Murray outlines identity crisis in current F1 cars

2017 Formula One cars will get even faster

Former Brabham and McLaren Formula One designer Gordon Murray has claimed that the current cars on the circuit are “a shame”.



Murray, who is famous for designing the all-conquering McLaren-Honda MP4/4 that won 15 out of 16 races in 1988, told Motorsport’s weekly programme The Flying Lap the reason why he is disappointed with the similarity of the 2017 F1 cars.

“There’s not a lot to say really about the current cars from an aesthetics point of view – I think it’s a shame,” said Murray.

“I don’t mind the fact that they are totally dominated by aerodynamics as much as I mind that the regulations force them all to look pretty much the same.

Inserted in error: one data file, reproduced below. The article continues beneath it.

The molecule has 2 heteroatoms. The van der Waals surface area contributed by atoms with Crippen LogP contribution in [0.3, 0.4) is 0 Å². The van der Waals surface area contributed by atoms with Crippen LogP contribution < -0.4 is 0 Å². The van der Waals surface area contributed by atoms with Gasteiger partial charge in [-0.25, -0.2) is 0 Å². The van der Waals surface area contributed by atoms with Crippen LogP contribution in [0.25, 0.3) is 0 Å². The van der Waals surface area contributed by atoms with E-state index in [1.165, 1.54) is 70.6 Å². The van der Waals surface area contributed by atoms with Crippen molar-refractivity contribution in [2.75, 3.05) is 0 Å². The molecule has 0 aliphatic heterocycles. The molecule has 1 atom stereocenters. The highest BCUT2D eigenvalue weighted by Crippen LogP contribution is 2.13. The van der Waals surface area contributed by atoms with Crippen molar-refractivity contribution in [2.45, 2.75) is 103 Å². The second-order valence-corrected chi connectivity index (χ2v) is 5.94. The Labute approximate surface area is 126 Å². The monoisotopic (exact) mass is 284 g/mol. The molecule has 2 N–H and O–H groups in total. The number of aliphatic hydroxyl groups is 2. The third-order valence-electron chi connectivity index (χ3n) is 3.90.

“It’s the old business of ‘put them all in a room and paint them all white and give someone 30 seconds to identify them’. I don’t think I could. That’s the bit I really don’t like.”

Murray said that he was grateful to have worked in the sport at a time when there was far more diversity between cars, which led to the distinguished 1983 Brabham BT52.

“I was in Formula 1 in the ’70s, ’80s and those were the two decades where you had the most freedom, mainly with where you put the major masses in the car,” said Murray.




“Once the regulations told you where the driver had to be, the fuel had to be and the powertrain had to be, you’re stuck.

“In the early days, you could shift the driver backwards and forwards, fuel and engine.”

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